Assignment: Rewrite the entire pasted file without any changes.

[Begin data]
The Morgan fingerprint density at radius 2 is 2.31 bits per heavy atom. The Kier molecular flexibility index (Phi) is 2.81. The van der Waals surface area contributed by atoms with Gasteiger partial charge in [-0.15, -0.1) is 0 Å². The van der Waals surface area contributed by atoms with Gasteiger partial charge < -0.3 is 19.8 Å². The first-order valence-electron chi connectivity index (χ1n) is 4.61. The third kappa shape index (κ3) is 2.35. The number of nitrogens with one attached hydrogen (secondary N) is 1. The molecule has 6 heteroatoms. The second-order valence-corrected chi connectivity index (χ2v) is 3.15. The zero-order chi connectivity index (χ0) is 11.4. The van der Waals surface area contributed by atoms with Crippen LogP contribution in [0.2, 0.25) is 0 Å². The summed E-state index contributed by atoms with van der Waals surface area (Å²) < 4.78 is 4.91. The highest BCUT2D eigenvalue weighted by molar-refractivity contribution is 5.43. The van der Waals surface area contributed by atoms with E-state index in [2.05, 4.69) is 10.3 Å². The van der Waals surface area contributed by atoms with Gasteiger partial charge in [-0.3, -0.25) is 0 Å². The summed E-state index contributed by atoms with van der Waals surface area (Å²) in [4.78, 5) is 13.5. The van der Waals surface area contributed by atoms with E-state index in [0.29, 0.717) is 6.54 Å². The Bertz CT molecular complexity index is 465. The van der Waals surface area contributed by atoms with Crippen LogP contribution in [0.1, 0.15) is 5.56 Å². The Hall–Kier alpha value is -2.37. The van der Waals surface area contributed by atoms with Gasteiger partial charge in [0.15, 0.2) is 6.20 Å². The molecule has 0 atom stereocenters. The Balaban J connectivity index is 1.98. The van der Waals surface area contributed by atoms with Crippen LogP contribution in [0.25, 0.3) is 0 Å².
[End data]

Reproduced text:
The Morgan fingerprint density at radius 2 is 2.31 bits per heavy atom. The Kier molecular flexibility index (Phi) is 2.81. The van der Waals surface area contributed by atoms with Gasteiger partial charge in [-0.15, -0.1) is 0 Å². The van der Waals surface area contributed by atoms with Gasteiger partial charge < -0.3 is 19.8 Å². The first-order valence-electron chi connectivity index (χ1n) is 4.61. The third kappa shape index (κ3) is 2.35. The number of nitrogens with one attached hydrogen (secondary N) is 1. The molecule has 6 heteroatoms. The second-order valence-corrected chi connectivity index (χ2v) is 3.15. The zero-order chi connectivity index (χ0) is 11.4. The van der Waals surface area contributed by atoms with Crippen LogP contribution in [0.2, 0.25) is 0 Å². The summed E-state index contributed by atoms with van der Waals surface area (Å²) < 4.78 is 4.91. The highest BCUT2D eigenvalue weighted by molar-refractivity contribution is 5.43. The van der Waals surface area contributed by atoms with E-state index in [2.05, 4.69) is 10.3 Å². The van der Waals surface area contributed by atoms with Gasteiger partial charge in [-0.3, -0.25) is 0 Å². The summed E-state index contributed by atoms with van der Waals surface area (Å²) in [4.78, 5) is 13.5. The van der Waals surface area contributed by atoms with E-state index in [0.29, 0.717) is 6.54 Å². The Bertz CT molecular complexity index is 465. The van der Waals surface area contributed by atoms with Crippen LogP contribution in [0.1, 0.15) is 5.56 Å². The Hall–Kier alpha value is -2.37. The van der Waals surface area contributed by atoms with Gasteiger partial charge in [0.15, 0.2) is 6.20 Å². The molecule has 0 atom stereocenters. The Balaban J connectivity index is 1.98. The van der Waals surface area contributed by atoms with Crippen LogP contribution in [0.25, 0.3) is 0 Å².